11. Anna Wilkowska-Landowska, “Poland: When ‘Conscience Clauses’ Mean Women Die”, Reproductive Health Reality Check, 3 May 2010.
[full article] http://www.rhrealitycheck.org/blog/2010/05/03/when-conscience-clauses-lead-death
12. “Poland: Parliament Rejects Move To Ban Abortion”, New York Times, 14 April 2007. http://query.nytimes.com/gst/fullpage.html?res=9C0CE6DC103FF937A25757C0A9619C8B63
13. “Poles stage new protests over proposed abortion restrictions”, Associated Press, 23 October 2016. http://www.nytimes.com/aponline/2016/10/23/world/europe/ap-eu-poland-abortion.html
See also: Maria Pawlowska, “The Price of Democracy in Illegal Abortions”, European Pro-Choice Network, 12 August 2011. http://europeanprochoicenetwork.wordpress.com/2011/08/12/poland-how-the-democratic-transition-in-poland-left-reproductive-rights-behind/
Officially there were only 583 abortions in Poland in 2010. Just to put this figure in context: Poland has 36 million citizens. Out of those over 11 million are women between the ages of 18 and 59. If these statistics were true, Poland would be an international phenomenon: the number of abortions officially conducted in Poland annually is less than a seventh of the number of abortions conducted in America daily! However, what the number really means is that there is a huge abortion underground. At a recent conference held in the Polish parliament, the number of illegal abortions conducted in Poland annually was judged to be at least 200, 000 (and that’s after the exclusion of “abortion tourists” who are well-off enough to leave the country and have a safe, humane abortion in Germany or the UK)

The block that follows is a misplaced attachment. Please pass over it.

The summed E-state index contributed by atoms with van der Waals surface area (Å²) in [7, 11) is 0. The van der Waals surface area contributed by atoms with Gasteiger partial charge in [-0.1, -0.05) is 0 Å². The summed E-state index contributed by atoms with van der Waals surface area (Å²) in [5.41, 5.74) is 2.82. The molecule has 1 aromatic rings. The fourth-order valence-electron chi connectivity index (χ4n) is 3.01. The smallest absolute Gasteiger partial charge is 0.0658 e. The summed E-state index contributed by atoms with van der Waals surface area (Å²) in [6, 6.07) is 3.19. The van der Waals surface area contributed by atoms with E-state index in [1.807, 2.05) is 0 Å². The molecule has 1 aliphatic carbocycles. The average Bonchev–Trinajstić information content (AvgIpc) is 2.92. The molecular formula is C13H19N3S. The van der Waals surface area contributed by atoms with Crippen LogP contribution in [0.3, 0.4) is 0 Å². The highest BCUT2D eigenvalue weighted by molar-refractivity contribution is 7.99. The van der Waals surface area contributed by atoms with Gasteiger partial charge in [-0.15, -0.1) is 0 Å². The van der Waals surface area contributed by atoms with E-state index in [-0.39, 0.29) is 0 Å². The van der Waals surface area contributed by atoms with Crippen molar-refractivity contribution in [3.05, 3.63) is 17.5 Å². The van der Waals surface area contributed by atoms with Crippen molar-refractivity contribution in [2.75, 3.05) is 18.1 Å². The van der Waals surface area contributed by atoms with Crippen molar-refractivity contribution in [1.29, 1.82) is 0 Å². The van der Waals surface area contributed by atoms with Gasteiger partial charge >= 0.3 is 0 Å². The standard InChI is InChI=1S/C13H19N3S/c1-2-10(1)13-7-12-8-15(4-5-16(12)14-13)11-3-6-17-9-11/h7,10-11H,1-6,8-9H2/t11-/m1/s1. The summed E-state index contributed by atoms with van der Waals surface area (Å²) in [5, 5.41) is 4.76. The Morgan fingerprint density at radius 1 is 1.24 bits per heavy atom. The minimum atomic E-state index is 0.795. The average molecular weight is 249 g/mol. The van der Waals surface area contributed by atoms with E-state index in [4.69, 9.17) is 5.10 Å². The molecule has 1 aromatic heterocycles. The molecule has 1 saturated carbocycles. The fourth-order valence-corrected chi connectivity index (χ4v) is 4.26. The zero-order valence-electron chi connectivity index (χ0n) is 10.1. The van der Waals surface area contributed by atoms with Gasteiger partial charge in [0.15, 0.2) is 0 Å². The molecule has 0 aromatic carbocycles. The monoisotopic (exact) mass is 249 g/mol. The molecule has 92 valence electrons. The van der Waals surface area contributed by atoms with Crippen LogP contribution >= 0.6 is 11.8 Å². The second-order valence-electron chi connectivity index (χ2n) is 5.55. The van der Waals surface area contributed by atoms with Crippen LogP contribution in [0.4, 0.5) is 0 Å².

14. “Abortions generate $95 million a year for Polish doctors as women use illegal private sector”, Health, 17 May 2011. http://medicalxpress.com/news/2011-05-abortions-million-year-doctors-women.html
15. "Poland Steps Back From Stricter Anti-Abortion Law", New York Times, 7 October 2016. http://www.nytimes.com/2016/10/07/world/europe/poland-abortion-law-protests.htmlhttp://Poland Steps Back From Stricter Anti-Abortion Law http://www.nytimes.com/2016/10/07/world/europe/poland-abortion-law-protests.html